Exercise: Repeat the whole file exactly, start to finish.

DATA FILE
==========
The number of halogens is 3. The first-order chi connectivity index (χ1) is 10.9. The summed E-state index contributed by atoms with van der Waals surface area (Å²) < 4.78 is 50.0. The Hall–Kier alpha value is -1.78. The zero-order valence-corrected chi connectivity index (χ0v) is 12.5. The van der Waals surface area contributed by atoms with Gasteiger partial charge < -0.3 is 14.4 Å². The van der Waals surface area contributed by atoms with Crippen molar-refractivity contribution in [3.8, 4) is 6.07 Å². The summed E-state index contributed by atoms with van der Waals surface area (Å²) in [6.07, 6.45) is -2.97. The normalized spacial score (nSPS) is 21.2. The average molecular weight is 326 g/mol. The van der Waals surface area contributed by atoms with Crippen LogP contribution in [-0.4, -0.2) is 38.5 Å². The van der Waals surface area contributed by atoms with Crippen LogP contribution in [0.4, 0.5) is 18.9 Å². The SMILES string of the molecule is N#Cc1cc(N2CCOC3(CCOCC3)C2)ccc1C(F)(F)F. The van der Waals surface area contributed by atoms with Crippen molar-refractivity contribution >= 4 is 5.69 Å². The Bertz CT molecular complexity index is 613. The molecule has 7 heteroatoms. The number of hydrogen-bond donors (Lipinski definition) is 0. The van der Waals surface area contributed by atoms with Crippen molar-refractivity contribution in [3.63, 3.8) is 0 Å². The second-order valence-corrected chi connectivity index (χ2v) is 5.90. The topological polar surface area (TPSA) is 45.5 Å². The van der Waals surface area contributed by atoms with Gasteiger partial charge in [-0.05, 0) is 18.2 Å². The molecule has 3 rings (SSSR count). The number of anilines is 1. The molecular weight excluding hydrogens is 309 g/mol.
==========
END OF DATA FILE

The number of halogens is 3. The first-order chi connectivity index (χ1) is 10.9. The summed E-state index contributed by atoms with van der Waals surface area (Å²) < 4.78 is 50.0. The Hall–Kier alpha value is -1.78. The zero-order valence-corrected chi connectivity index (χ0v) is 12.5. The van der Waals surface area contributed by atoms with Gasteiger partial charge < -0.3 is 14.4 Å². The van der Waals surface area contributed by atoms with Crippen molar-refractivity contribution in [3.8, 4) is 6.07 Å². The summed E-state index contributed by atoms with van der Waals surface area (Å²) in [6.07, 6.45) is -2.97. The normalized spacial score (nSPS) is 21.2. The average molecular weight is 326 g/mol. The van der Waals surface area contributed by atoms with Crippen LogP contribution in [-0.4, -0.2) is 38.5 Å². The van der Waals surface area contributed by atoms with Crippen LogP contribution in [0.4, 0.5) is 18.9 Å². The SMILES string of the molecule is N#Cc1cc(N2CCOC3(CCOCC3)C2)ccc1C(F)(F)F. The van der Waals surface area contributed by atoms with Crippen molar-refractivity contribution >= 4 is 5.69 Å². The Bertz CT molecular complexity index is 613. The molecule has 7 heteroatoms. The number of hydrogen-bond donors (Lipinski definition) is 0. The van der Waals surface area contributed by atoms with Crippen molar-refractivity contribution in [3.63, 3.8) is 0 Å². The second-order valence-corrected chi connectivity index (χ2v) is 5.90. The topological polar surface area (TPSA) is 45.5 Å². The van der Waals surface area contributed by atoms with Gasteiger partial charge in [-0.05, 0) is 18.2 Å². The molecule has 3 rings (SSSR count). The number of anilines is 1. The molecular weight excluding hydrogens is 309 g/mol.